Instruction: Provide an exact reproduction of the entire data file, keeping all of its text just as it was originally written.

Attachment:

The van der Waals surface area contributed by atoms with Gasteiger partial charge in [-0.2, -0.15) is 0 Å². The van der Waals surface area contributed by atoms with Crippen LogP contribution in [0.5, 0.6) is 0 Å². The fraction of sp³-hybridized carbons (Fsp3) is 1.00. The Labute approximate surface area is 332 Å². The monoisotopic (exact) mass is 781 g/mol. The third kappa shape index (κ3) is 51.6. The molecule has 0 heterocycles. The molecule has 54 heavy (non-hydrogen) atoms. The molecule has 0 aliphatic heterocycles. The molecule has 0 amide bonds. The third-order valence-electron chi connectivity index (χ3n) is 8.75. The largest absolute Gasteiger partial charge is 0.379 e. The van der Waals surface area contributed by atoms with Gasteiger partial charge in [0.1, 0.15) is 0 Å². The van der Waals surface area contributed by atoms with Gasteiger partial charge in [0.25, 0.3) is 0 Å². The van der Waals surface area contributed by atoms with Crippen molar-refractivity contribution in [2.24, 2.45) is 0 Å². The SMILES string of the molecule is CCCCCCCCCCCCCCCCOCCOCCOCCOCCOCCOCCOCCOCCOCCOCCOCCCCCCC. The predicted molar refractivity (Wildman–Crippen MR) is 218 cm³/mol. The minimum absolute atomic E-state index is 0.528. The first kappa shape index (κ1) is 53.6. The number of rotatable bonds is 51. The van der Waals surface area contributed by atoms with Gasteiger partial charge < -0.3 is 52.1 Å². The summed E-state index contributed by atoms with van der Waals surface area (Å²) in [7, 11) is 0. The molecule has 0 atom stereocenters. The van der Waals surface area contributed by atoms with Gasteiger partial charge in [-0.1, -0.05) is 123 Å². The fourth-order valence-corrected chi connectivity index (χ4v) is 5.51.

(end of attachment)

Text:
The van der Waals surface area contributed by atoms with Gasteiger partial charge in [-0.2, -0.15) is 0 Å². The van der Waals surface area contributed by atoms with Crippen LogP contribution in [0.5, 0.6) is 0 Å². The fraction of sp³-hybridized carbons (Fsp3) is 1.00. The Labute approximate surface area is 332 Å². The monoisotopic (exact) mass is 781 g/mol. The third kappa shape index (κ3) is 51.6. The molecule has 0 heterocycles. The molecule has 54 heavy (non-hydrogen) atoms. The molecule has 0 aliphatic heterocycles. The molecule has 0 amide bonds. The third-order valence-electron chi connectivity index (χ3n) is 8.75. The largest absolute Gasteiger partial charge is 0.379 e. The van der Waals surface area contributed by atoms with Gasteiger partial charge in [0.1, 0.15) is 0 Å². The van der Waals surface area contributed by atoms with Gasteiger partial charge in [0.25, 0.3) is 0 Å². The van der Waals surface area contributed by atoms with Crippen molar-refractivity contribution in [2.24, 2.45) is 0 Å². The SMILES string of the molecule is CCCCCCCCCCCCCCCCOCCOCCOCCOCCOCCOCCOCCOCCOCCOCCOCCCCCCC. The predicted molar refractivity (Wildman–Crippen MR) is 218 cm³/mol. The minimum absolute atomic E-state index is 0.528. The first kappa shape index (κ1) is 53.6. The number of rotatable bonds is 51. The van der Waals surface area contributed by atoms with Gasteiger partial charge < -0.3 is 52.1 Å². The summed E-state index contributed by atoms with van der Waals surface area (Å²) in [7, 11) is 0. The molecule has 0 atom stereocenters. The van der Waals surface area contributed by atoms with Gasteiger partial charge in [-0.1, -0.05) is 123 Å². The fourth-order valence-corrected chi connectivity index (χ4v) is 5.51.